The Thousand Names by Django Wexler
The first thing I noticed about The Thousand Names – after the distinctive cover – was the map. Now, it’s a fairly simple map, but I looked it and I thought, “that’s Egypt. It’s even got a River Nile.” OK, the country is called Khandar and the river is the Tsel – but that first impression stuck, and events in the story did vindicate my initial impression.
I like history. I think history has a lot to teach us in politics and society – mistakes we should try to avoid repeating, that kind of thing. But I also think history has a lot to teach us as writers and readers of fantasy. The subject is a veritable goldmine of inspiration for any writer, as readers of George R.R. Martin’s work quickly realise.
The Thousand Names is another book where, alongside the fantastic story, there are historical allusions aplenty to find and enjoy.
The story starts in the colony of Khandar, where rebellion is afoot. The forces of the old colonial power and their local puppet ruler have been forced to flee the capital by an uprising of unlikely allies: desert nomads, local army auxiliaries, and a band of religious zealots. In that sense, Wexler’s story seems to draw on The Indian Mutiny, the Boxer Rebellion and the travails of the French Foreign Legion as depicted in Beau Geste. The prevalence of cannon and musketry puts this in the flintlock fantasy subcategory, but – it being fantasy – there are other powers at work.
Wexler’s story initially appears to be various soldiers’ experiences of a campaign of impossible reconquest. However, the subjugation of a rebellion is really only a cover for much larger agendas.
We see events play out through a variety of combatants’ and non-combatants’ points of view. Captain Marcus d’Ivoire – the officer with the most local experience – plays something of the Dr Watson to his sharply intellectual and theoretically-minded new Colonel. Janus bet Vhalnich Mieran is a captivating mix of stern commander and boyish enthusiasm for the new. Within the ranks, Private Winter has more reasons than most to want privacy – it is no great spoiler to reveal that the private is a woman masquerading as a man in a rather cruel man’s world. To that extent, there are a few shades of Disney’s Mulan – or even Terry Pratchett’s Monstrous Regiment – in The Thousand Names. However, Wexler resists the temptation to make much by way of comedy out of this situation. Winter’s plight is well handled, and her dilemmas and her backstory enticingly teased out – which may be why she is my favourite character.
We also get glimpses from those within the enemy camp; both sides have their own internal divisions and challenges to deal with, so – in the best tradition of military campaigns – nothing is either simple, or quite as it seems.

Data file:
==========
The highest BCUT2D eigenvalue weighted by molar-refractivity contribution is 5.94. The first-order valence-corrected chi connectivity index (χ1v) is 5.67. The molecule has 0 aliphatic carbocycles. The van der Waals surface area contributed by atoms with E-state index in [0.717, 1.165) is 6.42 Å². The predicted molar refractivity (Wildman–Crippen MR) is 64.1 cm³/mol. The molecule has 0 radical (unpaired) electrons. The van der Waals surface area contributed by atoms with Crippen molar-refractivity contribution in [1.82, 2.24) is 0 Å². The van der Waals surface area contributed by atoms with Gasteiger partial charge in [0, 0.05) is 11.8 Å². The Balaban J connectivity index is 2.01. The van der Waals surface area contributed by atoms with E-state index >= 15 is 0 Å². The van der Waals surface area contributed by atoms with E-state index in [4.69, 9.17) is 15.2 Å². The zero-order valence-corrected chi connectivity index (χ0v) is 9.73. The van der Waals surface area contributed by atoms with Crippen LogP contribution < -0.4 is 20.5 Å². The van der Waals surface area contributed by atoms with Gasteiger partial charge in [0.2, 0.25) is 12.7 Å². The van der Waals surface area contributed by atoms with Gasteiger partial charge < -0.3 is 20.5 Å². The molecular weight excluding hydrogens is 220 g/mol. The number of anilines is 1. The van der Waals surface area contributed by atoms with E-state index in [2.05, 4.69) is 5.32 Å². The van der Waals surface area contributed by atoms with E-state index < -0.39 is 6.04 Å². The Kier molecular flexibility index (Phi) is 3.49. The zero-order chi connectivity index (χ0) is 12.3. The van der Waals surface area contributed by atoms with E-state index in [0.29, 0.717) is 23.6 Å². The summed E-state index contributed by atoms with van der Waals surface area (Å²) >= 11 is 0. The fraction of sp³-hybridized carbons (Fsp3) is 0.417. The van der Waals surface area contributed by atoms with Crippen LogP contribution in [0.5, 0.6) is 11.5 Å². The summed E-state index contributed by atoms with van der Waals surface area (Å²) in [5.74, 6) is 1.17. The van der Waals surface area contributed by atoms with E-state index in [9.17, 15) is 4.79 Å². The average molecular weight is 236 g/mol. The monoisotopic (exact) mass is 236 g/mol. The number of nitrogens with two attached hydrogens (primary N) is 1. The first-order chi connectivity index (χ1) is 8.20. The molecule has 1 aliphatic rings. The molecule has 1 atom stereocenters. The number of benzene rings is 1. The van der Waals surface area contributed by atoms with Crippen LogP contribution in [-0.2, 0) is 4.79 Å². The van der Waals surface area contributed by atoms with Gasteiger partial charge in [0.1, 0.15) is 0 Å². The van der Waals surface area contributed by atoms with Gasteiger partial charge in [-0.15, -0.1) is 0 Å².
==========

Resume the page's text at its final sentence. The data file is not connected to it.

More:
Wexler delights in showing us a number of set piece battles, and has an eagerness to convey not just the tactical and strategic problems, but the front-line desperation of people trying to hold their own in the face of insurmountable odds. For most of these encounters, magic takes a back seat to acrid gunpowder and cold steel as the colonials form up in defensive squares and circles reminiscent of Waterloo – or Rourke’s Drift in the film Zulu. The battles are exciting to read, but bloody and wearying affairs for those caught up in them.
If I were to quibble with the story, there are perhaps two points of contention – the first, that it seemed silly (to me) for anyone to have dug a canal and yet left a point where it could be forded by men getting little more than their feet wet. Such a point would make the waterway impassable to shipping – surely defeating its object? The second is that, while Wexler’s tale has its twists and turns, some of them were not quite sharp enough for my taste. That is to say, I ended up overthinking which way the story would turn.
The final denouement takes us from the serried ranks of the battlefield to a gripping subterranean climax, where characters of whom we have grown quite fond must wrestle for survival against superhuman foes.
I did enjoy The Thousand Names enormously, though, and at the end I understood Wexler’s tendency to treat his corporals with such fondness and respect. You see, much of the book – and indeed the series – is an homage to that original “little corporal”: Napoleon Bonaparte himself. The French general’s launch pad to fame and fortune involved an invasion of Egypt, a battle by the pyramids, followed by an opportune political crisis back home that would catapult him into power. I am curious to see what other echoes of Napoleon’s career might be revealed in future books in the series – a reprise of the March on Moscow? Or a different kind of Waterloo?
All of which serves as a reminder of what rich veins of inspiration can be mined from the depths of history. It is not just a matter of the Yorks and Lancasters from The Wars of the Roses being transformed into the Starks and Lannisters of A Song of Ice and Fire. Like the Vikings of old and their raiding of monasteries, fantasy authors could always profit by raiding the history books… though perhaps with less bloodshed than the Vikings!